Chicago Meter Money Gone – Who’s Surprised


Chicago Meter Money Gone – Who’s Surprised

No, they aren’t stealing quarters out of the meters – It’s the $1.16 billion Morgan Stanley paid the city to lease the meters for the next 75 years. Read all about it here.

Of that billion, approximately $300 million of the original amount to fill a deep budget hole in the 2009 budget. Of the remainder, $320 million was designated for a “rainy day” fund and $400 million was put into a long term reserve fund. What has happened is that 90% or $1 billion has gone into this year’s budget, and the rainy day fund and the long term reserves are left wanting. Are you surprised?

Although Chicago is known for its rather questionable governmental practices, I can’t imagine that this wouldn’t happen in any city. Give a politician money and they will spend it. Period.

That’s the problem with these long term leases. They look good up front, but after the money has been paid, well….you know. The money is gone and the asset is gone. The city gets nothing for the next 75 years. Seems like the “great deal” for the city of Chicago may not have been such a good one after all. Who is lining up for similar issues – Pittsburgh, Los Angeles, and the list goes on.

This has to do with feeding the beast or starving the beast. If there is money available, government grows. If there is no money, it shrinks. Bureaucrats will do anything to keep feeding the beast – If they can’t raise taxes by law, they will sell off assets like the city hall, fair grounds, and parking lots and meters. Short term gain, long term loss. What are they going to sell when it’s all gone?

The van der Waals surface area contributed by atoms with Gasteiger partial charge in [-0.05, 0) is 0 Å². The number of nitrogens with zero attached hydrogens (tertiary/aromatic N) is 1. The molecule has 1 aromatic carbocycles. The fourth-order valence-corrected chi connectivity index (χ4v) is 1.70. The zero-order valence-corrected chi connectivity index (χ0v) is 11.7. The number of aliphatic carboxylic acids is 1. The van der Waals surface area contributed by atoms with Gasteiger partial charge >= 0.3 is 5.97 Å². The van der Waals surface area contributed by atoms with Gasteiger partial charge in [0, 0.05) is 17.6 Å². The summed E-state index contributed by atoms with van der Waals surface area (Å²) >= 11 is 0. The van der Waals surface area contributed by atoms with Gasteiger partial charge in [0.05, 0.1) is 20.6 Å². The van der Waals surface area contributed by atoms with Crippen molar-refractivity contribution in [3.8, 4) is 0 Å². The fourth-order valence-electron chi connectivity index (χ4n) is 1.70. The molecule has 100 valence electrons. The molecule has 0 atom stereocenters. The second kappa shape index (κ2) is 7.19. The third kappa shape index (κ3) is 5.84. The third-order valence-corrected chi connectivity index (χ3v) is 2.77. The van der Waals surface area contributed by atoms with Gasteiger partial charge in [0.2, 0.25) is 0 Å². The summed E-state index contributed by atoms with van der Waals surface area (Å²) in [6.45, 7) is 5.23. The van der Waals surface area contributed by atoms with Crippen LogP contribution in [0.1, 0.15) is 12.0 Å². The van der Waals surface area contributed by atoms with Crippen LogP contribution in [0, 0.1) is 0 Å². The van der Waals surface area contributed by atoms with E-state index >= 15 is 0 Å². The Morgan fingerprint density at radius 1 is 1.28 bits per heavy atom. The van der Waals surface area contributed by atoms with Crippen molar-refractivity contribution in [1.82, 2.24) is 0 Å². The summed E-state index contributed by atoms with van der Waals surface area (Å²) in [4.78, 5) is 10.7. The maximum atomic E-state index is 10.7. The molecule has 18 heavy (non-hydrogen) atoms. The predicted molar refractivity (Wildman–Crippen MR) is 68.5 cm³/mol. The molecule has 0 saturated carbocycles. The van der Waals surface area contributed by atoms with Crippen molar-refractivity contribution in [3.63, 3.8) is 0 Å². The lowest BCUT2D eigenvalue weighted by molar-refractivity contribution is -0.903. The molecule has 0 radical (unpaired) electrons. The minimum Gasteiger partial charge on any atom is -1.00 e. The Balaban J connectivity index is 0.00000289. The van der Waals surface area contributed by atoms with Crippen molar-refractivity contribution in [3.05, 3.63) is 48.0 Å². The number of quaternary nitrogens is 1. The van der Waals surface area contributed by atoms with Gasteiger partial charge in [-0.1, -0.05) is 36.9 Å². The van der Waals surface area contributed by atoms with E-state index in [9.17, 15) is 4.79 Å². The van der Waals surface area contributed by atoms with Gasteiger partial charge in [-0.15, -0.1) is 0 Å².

Picture of John Van Horn

John Van Horn

2 Responses

  1. It’s a double edge sword in many cases, either sell it off for the immediate money or let the situation (debt, pension issues, etc) continue to grow worse and end up losing even more later on. For some the only option other than selling assets is bankruptcy, for some the option is for other agencies/entities to sieze control.
    I don’t know all the details but from what I’ve read it sounds like what they “planned” to do with the money and what they actually “did” with it are 2 seperate things. If you’re going to sell or long term lease the assets you need to have a solid plan in place and you need to stick to it. You’re right about “feeding the beast”, it seems they took the position of being “given a fish versus being taught to fish”.

  2. Yeah — The problem is that what government, and many businesses, need is housecleaning. There are “legacy” programs that are simply “there.” They have no goals, perform no function, but cost money. The larger the organization, the more there are. Government is a wonderful example. Chicago, California, Los Angeles, and yes, DC, need to have someone like Sam Zell come in and take them back to what they were originally meant to do. But then, I do like a bit of fantasy now and then. JVH

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